The Minnesota Timberwolves are buying out former number one overall draft pick Anthony Bennett and unless some team has $5.8 million they don’t want, he’ll be an unrestricted free agent shortly and available to sign for the NBA minimum salary. Bennett is from Toronto and played for Team Canada this summer, so should the Raptors make an attempt to grab him to fill the 15th and final spot on their roster for this season?
Report: Timberwolves reach buyout agreement with former No. 1 overall pick Anthony Bennett pic.twitter.com/NkeGq9Wvmd
— NBA TV (@NBATV) September 22, 2015
Ideally Bennett would play for a team with minutes available at the power forward spot and as of right now that isn’t Toronto. Actually at this late stage of the off season, one could argue that situation isn’t anywhere, but as Kelly Scaletta in Today’s Fastbreak points out, Bennett is not a worse choice than what a handful of teams are likely to be using in their rotation this season.
Sam Hinkie is always willing to take a gamble, and the Sixers have the cap space to absorb his contract if he’s waived. The only other team that can do that is the Portland Trail Blazers.
The Atlanta Hawks could look for a replacement for Mike Scott if he ends up in prison.
The Charlotte Hornets are woefully thin at the 4.
Bennett wouldn’t be any worse than Charlie Villanueva with the Dallas Mavericks.
Bennett fits the Los Angeles Lakers’ rebuilding situation.
The New York Knicks could conceivably claim him.
The Phoenix Suns have been looking to deal Markeiff Morris. Signing Bennett could give them more options.
And the Sacramento Kings are always willing to do the unorthodox.
The Toronto Raptors are a bit thin at power forward, and would benefit from bringing in the Canadian.
There is a lot of speculation in any list of potential landing spots for Bennett, but the fact a list isn’t that hard to draw up suggests he should land somewhere and what he accomplished this summer with Team Canada may help shake the “bust” label as would only having to pay him a minimum salary.
Bennett played 19 games for Team Canada and looked pretty good doing it. He performed best at the Pan Am Games in Toronto against what could be best described as the “B” National Teams. The “A” Teams wouldn’t show up until the FIBA Americas in September, but Bennett did okay in that tournament as well. Over Canada’s 19 games Bennett averaged 10.5 points on 57.4 percent shooting and 36.8 percent from the (closer) FIBA three-point line, 6.9 rebounds and 1.2 assists. Head coach Jay Triano described him as being in the best shape and health he has seen him in and no one could argue with the observation.
At the FIBA Americas Canada had their full complement of NBA players and Bennett’s minutes dropped from 26.8 per game at the Pan Am games to 16.8 as he was clearly out-competed for minutes by teammates like Kelly Olynyk, but he still showed an ability to run the floor, play hard and make a solid contribution. Bennett continued to play pretty well averaging 7.6 points, 5.4 rebounds and 1.2 assists in those limited minutes.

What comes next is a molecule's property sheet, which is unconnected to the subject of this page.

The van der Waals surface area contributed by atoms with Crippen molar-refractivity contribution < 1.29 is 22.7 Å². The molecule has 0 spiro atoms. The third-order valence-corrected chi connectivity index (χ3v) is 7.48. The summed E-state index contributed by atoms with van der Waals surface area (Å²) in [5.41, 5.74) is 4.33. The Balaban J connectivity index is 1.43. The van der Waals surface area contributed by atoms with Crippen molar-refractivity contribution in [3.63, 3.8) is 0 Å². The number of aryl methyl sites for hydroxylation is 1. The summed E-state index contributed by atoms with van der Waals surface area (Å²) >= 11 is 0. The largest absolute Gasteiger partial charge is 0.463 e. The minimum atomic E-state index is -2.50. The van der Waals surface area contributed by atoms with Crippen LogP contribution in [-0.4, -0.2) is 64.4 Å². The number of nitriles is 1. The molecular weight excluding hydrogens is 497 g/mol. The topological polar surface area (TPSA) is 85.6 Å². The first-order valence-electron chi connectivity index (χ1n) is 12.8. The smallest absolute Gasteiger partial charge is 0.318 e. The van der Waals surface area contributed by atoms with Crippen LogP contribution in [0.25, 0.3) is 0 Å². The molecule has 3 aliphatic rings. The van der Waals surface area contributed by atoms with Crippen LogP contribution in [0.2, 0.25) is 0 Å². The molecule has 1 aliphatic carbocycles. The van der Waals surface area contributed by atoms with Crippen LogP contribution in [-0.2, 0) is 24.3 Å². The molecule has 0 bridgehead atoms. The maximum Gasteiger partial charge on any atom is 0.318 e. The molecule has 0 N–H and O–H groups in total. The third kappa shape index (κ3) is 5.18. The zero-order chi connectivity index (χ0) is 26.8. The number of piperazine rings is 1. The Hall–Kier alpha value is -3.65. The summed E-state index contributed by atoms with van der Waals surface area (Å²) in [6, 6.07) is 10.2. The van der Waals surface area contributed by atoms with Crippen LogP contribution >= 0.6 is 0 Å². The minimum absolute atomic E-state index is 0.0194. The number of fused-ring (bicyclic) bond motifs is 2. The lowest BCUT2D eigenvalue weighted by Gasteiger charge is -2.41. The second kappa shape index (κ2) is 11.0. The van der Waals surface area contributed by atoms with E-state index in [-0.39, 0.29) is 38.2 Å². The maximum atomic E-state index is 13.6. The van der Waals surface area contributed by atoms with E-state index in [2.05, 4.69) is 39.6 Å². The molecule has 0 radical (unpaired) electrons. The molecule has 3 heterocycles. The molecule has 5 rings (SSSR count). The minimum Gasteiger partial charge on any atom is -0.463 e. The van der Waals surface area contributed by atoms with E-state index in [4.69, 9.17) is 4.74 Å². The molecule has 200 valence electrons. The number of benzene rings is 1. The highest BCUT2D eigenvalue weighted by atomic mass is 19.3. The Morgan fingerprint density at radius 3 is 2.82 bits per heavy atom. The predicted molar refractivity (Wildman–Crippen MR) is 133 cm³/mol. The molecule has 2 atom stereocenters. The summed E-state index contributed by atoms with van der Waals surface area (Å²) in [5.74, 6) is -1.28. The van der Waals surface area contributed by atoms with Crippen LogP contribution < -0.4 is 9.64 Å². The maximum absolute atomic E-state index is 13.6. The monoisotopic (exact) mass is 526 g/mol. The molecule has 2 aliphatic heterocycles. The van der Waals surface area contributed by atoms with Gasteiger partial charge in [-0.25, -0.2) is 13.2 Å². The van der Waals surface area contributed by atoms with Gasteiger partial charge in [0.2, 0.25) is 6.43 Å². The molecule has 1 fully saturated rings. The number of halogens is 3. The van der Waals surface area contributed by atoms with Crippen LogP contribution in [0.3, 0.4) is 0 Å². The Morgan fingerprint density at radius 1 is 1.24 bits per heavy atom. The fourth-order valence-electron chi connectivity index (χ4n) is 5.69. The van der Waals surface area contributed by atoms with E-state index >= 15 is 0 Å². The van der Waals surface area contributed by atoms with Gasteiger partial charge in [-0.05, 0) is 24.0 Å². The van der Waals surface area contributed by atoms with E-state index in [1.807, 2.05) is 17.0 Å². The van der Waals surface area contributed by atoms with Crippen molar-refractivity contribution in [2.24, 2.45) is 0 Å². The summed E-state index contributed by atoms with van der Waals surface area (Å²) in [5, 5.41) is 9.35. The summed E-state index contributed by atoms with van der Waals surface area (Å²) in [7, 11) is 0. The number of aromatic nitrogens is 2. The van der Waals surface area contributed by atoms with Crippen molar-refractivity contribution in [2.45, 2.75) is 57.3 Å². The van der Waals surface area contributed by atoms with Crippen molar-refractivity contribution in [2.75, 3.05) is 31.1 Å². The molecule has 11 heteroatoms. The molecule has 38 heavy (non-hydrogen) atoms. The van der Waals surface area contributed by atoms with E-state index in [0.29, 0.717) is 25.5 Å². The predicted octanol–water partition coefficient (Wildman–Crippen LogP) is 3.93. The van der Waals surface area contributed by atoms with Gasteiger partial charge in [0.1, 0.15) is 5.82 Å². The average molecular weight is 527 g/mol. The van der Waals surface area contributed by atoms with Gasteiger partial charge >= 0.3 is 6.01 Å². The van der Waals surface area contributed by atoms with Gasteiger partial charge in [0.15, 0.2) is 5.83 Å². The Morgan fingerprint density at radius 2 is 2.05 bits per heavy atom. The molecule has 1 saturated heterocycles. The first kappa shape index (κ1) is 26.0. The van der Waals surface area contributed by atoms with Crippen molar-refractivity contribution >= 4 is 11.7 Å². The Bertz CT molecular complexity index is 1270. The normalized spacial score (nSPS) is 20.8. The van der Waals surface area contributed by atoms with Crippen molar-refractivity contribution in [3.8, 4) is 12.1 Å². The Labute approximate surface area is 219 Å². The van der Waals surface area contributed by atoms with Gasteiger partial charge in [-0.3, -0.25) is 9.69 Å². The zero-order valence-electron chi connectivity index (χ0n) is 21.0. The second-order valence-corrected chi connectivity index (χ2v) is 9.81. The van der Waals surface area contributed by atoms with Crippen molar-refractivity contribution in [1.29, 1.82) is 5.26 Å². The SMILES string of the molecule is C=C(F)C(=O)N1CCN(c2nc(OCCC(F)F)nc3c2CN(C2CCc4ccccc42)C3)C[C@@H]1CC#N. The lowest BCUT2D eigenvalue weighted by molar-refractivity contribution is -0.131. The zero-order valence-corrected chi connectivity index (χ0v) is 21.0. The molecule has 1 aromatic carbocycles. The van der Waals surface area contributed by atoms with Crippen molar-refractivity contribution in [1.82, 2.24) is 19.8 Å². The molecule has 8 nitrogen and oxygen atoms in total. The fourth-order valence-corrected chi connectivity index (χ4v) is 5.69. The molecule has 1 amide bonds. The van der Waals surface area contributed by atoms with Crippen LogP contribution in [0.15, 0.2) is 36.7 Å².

At this point no one is going to argue the Cavaliers overreached in 2013 when they drafted him first overall. At the time Bennett was coming back from injury and most people believed he was a back end of the lottery selection. Injuries continued to plague his first two NBA seasons, although in his limited opportunities he was posting about 12 points and 8.5 rebounds per 36 minutes, so maybe those National Team numbers are confirming what’s possible if an NBA team is willing to develop him?
Toronto is bringing in four players to tryout for their 15th roster spot: Shannon Scott, Ronald Roberts, Axel Toupane and Michale Kyser. It will be fun to watch them compete for a better payday than the Raptors 905 D-League team will be able to offer, but no one realistically expects to find a player who cracks the Raptors rotation and, if signed, doesn’t spend most of the season in Mississauga. Bennett may still be best described as a project, but he’s a project who is ahead of the four players Toronto is bringing to training camp for a look.
The Raptors have been reluctant to sign Canadian players who they don’t believe are ready to contribute right away in the past and that’s fair. It could be hard for a coach to play another developing player – like say Bruno Caboclo – with the crowd chanting for a Canadian to get those minutes. This isn’t an easy decision, but it’s one that deserves consideration. If Bennett wasn’t a Canadian and had just gone through a similar summer with some other National Team, not trying to add him on the cheap as the 15th man would seem like missing a low risk opportunity.